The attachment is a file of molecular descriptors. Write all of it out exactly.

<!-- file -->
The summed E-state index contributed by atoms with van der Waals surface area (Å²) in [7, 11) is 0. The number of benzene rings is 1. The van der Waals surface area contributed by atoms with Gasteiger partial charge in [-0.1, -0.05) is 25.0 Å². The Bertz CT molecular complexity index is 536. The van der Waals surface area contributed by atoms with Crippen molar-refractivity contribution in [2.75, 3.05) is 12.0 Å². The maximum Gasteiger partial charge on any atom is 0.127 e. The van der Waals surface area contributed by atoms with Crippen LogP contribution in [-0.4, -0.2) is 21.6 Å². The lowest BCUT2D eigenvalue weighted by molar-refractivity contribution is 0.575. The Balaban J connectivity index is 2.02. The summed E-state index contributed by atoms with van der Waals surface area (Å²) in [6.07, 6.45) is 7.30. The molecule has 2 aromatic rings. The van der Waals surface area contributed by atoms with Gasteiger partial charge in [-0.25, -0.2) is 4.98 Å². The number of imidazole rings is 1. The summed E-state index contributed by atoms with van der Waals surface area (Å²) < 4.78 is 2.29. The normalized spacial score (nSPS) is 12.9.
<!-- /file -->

The summed E-state index contributed by atoms with van der Waals surface area (Å²) in [7, 11) is 0. The number of benzene rings is 1. The van der Waals surface area contributed by atoms with Gasteiger partial charge in [-0.1, -0.05) is 25.0 Å². The Bertz CT molecular complexity index is 536. The van der Waals surface area contributed by atoms with Crippen molar-refractivity contribution in [2.75, 3.05) is 12.0 Å². The maximum Gasteiger partial charge on any atom is 0.127 e. The van der Waals surface area contributed by atoms with Crippen LogP contribution in [-0.4, -0.2) is 21.6 Å². The lowest BCUT2D eigenvalue weighted by molar-refractivity contribution is 0.575. The Balaban J connectivity index is 2.02. The summed E-state index contributed by atoms with van der Waals surface area (Å²) in [6.07, 6.45) is 7.30. The molecule has 2 aromatic rings. The van der Waals surface area contributed by atoms with Gasteiger partial charge in [-0.25, -0.2) is 4.98 Å². The number of imidazole rings is 1. The summed E-state index contributed by atoms with van der Waals surface area (Å²) < 4.78 is 2.29. The normalized spacial score (nSPS) is 12.9.